The thought of your first trip out of Australia can sometimes be as daunting as it is exciting. With the cost of airfares, hotels and travel insurance swirling around your head, the option just to stay at home can seem a bit more headache-free.
You’re not alone in feeling this. A recent report by Skyscanner found that almost half (48%) of first-time Aussie travellers believed that scraping up enough money to fund their trip to be their key worry.
On top of that, there’s the confusion of whether to take out a personal loan to fund your trip and which travel money card to carry with you on your first overseas journey.
Mozo’s Director Kirsty Lamont said, “cost and financial planning are some of the biggest things holding Aussies back from going overseas to experience countries full of culture and history. Although there’s no doubt that travelling is a privilege and saving up for a trip is important, there are other ways to make it possible if saving up isn’t getting you there quick enough.”
And with the Skyscanner survey also revealing that more than three-quarters (78%) of globetrotters considered their first overseas trip to be an “exciting” experience, it’s better you don’t miss out.
So to make sure you don’t get overwhelmed and quit before you’ve even started, here are some things to consider when organising your travel money for the first time.
For first time travellers looking to load a number of different currencies or access their money cheaply and safely, a prepaid travel card could be the plastic for you. Before you leave, you can lock in a great exchange rate and not worry about the fluctuating Aussie dollar, plus have a good idea of where your budget stands. Also, given that it’s not a card for general banking needs, there’s less risk if it’s stolen as your savings or salary aren’t accessible. Keep in mind, if you exhaust your budget and need to reload the card, there could be fees involved, which isn’t ideal in an emergency when you need extra cash fast.
Most Aussies already have one, but as debit cards run on Mastercard or Visa networks, it means your card can be used at checkouts and ATMs all over the world. Plus, you've got access to all your savings, which is great in emergency situations. However, you're not going to wind up in debt like you might with a credit card. So if you’re planning on sticking to a budget while on your first overseas holiday, using a debit card may be an option for you.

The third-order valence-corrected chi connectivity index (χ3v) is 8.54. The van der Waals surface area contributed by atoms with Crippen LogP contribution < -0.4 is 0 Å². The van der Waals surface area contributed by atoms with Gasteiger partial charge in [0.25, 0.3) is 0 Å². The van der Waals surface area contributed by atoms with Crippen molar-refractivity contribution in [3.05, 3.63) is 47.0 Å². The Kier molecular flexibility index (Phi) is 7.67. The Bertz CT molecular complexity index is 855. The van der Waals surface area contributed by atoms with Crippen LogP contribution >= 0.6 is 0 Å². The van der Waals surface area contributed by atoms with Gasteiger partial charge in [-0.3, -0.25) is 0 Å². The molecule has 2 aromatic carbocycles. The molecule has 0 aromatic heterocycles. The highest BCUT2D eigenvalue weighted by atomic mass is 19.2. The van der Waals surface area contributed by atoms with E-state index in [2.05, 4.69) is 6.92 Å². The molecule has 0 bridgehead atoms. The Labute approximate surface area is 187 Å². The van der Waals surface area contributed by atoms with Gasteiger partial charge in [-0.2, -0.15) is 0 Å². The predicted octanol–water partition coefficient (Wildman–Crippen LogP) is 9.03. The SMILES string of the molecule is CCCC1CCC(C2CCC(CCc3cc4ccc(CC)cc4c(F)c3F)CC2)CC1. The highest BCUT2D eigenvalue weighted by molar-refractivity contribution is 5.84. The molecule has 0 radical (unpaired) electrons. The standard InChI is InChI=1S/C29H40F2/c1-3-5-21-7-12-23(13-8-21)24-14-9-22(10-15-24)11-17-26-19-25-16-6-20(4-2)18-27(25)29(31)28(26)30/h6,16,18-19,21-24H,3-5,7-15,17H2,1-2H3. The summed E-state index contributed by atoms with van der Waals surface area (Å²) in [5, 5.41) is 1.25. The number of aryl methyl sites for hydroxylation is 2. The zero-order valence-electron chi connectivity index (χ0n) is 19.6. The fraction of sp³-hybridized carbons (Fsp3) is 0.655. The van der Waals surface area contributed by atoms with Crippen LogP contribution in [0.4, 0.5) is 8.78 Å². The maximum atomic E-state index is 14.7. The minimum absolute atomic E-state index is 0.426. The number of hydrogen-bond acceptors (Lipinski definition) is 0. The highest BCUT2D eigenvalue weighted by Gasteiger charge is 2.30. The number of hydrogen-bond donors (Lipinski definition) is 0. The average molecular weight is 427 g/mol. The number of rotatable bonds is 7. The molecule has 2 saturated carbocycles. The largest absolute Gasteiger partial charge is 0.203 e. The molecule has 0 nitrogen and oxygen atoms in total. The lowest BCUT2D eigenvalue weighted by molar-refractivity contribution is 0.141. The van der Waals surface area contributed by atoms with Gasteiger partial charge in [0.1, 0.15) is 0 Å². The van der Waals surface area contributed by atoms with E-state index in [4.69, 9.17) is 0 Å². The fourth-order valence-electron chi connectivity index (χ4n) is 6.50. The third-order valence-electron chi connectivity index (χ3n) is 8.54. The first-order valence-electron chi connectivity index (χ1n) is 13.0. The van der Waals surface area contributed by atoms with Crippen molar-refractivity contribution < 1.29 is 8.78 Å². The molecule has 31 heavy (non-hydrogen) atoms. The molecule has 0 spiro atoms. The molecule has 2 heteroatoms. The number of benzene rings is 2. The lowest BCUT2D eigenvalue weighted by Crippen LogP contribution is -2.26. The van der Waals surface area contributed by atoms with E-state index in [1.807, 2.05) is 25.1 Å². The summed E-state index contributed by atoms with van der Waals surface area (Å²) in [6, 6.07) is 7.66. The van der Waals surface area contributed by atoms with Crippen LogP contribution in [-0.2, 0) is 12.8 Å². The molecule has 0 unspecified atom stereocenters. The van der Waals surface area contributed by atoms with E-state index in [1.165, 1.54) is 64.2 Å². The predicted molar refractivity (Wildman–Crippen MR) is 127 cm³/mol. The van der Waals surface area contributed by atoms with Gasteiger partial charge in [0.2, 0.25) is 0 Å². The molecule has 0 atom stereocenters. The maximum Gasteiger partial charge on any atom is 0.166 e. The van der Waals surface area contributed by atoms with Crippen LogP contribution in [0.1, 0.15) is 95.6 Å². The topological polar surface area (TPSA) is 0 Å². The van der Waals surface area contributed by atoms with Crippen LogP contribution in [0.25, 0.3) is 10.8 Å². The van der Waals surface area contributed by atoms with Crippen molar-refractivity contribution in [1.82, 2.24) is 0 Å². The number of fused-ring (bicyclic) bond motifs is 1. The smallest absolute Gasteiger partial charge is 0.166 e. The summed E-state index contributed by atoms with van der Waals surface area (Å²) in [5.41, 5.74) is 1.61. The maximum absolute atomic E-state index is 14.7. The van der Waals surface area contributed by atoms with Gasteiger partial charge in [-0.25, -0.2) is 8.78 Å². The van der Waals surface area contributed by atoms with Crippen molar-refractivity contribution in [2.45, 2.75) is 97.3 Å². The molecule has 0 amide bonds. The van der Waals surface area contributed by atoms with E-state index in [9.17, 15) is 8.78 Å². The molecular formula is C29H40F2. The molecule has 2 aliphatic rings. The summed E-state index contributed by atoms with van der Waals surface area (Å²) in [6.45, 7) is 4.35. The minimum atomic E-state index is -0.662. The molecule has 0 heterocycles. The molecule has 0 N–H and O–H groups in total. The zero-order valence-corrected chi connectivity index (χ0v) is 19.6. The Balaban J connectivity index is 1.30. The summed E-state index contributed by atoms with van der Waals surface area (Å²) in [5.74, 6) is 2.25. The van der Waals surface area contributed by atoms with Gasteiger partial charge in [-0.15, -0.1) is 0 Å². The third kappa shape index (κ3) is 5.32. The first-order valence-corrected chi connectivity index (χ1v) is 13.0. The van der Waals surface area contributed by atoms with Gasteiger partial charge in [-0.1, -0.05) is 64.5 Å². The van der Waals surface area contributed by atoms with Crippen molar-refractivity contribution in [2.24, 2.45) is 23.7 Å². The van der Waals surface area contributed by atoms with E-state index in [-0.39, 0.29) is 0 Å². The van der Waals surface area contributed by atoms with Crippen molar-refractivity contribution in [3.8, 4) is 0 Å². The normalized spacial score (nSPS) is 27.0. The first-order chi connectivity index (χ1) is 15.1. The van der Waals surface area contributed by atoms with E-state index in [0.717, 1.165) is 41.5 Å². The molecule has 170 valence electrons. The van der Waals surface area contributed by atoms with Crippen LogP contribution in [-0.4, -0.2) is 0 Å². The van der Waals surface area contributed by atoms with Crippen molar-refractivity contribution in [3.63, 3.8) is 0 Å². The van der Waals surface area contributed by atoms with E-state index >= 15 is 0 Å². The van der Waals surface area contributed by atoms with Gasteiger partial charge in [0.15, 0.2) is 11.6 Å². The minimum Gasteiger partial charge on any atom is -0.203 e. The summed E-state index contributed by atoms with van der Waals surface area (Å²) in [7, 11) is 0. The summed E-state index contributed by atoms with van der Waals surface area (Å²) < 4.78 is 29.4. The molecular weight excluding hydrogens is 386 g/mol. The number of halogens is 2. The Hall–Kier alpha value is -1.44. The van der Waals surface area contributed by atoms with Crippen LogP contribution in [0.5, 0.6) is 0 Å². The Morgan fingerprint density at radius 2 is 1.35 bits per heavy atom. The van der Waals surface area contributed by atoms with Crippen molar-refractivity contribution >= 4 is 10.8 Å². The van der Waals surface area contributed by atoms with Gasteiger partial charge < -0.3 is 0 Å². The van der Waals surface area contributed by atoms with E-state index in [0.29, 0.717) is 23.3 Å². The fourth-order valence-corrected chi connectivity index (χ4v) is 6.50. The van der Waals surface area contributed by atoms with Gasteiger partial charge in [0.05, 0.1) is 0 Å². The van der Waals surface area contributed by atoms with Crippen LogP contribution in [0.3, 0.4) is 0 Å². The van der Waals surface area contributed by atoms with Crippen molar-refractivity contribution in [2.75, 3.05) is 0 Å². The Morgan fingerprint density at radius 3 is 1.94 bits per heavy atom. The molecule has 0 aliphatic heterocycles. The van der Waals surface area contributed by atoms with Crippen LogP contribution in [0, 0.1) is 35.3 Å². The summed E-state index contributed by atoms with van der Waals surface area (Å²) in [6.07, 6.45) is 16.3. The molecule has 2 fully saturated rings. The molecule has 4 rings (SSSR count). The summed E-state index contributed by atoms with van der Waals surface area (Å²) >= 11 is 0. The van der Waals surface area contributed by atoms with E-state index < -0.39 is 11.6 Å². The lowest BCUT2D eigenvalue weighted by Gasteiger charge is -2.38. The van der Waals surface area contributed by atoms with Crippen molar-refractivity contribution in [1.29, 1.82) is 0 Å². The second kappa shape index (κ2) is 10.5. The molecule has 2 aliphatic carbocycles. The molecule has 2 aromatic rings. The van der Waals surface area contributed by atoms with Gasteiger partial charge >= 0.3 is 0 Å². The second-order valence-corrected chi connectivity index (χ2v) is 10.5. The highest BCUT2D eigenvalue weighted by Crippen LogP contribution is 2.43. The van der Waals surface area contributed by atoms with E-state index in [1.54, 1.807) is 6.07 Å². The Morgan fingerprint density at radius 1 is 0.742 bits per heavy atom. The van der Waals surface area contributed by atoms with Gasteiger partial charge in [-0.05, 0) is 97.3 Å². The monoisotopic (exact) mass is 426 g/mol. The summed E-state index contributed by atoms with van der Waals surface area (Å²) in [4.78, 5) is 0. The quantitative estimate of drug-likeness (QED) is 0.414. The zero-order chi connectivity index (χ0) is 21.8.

Although credit card annual fees can be on the more expensive side, there’s a wide range of reasons why you may consider bringing one with you on your first trip overseas. Many travel credit cards come with competitive foreign exchange fees, rewards bonus points and also perks like complimentary concierge services, discounted travel services and even free travel overseas insurance. And just like debit cards, they can be used at checkouts and ATMs across the globe. Although, you want to make sure you’re a responsible person when it comes to finances, otherwise you could run the risk of getting into debt.
If savings won’t cut it, Aussies often toss up between two borrowing types - a credit card or a personal loan, otherwise known as a ‘travel loan’ - to fund their trip. A travel loan is just like any other personal loan where you borrow a certain amount of money to go towards your holiday and pay it back over time, including any interest or other fees.
There are several different options to choose from when selecting a personal loan for travel, ranging from a secured loan with lower rates and fees to a fixed interest rate loan where you can lock in your rate. So make sure you shop around for the best travel loan for you and take into consideration good rates, flexible repayments and low fees.
When compared to a credit card, personal loans for travel give you the benefits of borrowing a larger sum of money and pay it back over a longer period of time and also there’s no temptation to keep spending as could happen with a credit card.
Along with funding the big-ticket spends of the trip and working out what travel money card you’ll be packing in your suitcase, sorting out travel insurance should be the third step in every traveller’s holy trinity. Otherwise, how do you make sure your finances, personal belongings and most importantly your health are covered when you’re halfway around the world?
Although it’s not compulsory, having travel insurance means you usually don’t have to pay for out of pocket expenses overseas including flight cancellations, lost luggage or even emergency medical bills which can reach well into the thousands.
Travel insurance comes in three levels - basic, standard and comprehensive - depending on what cover suits you, but keep in mind each policy is different, so always take the time to read the fine print to understand what you’re covered for.
So now that you’ve wrapped your head around the fundamentals of travel money planning before your first big trip abroad, check out our travel money hub with everything from travel card comparisons, foreign exchange calculators and travel insurance options.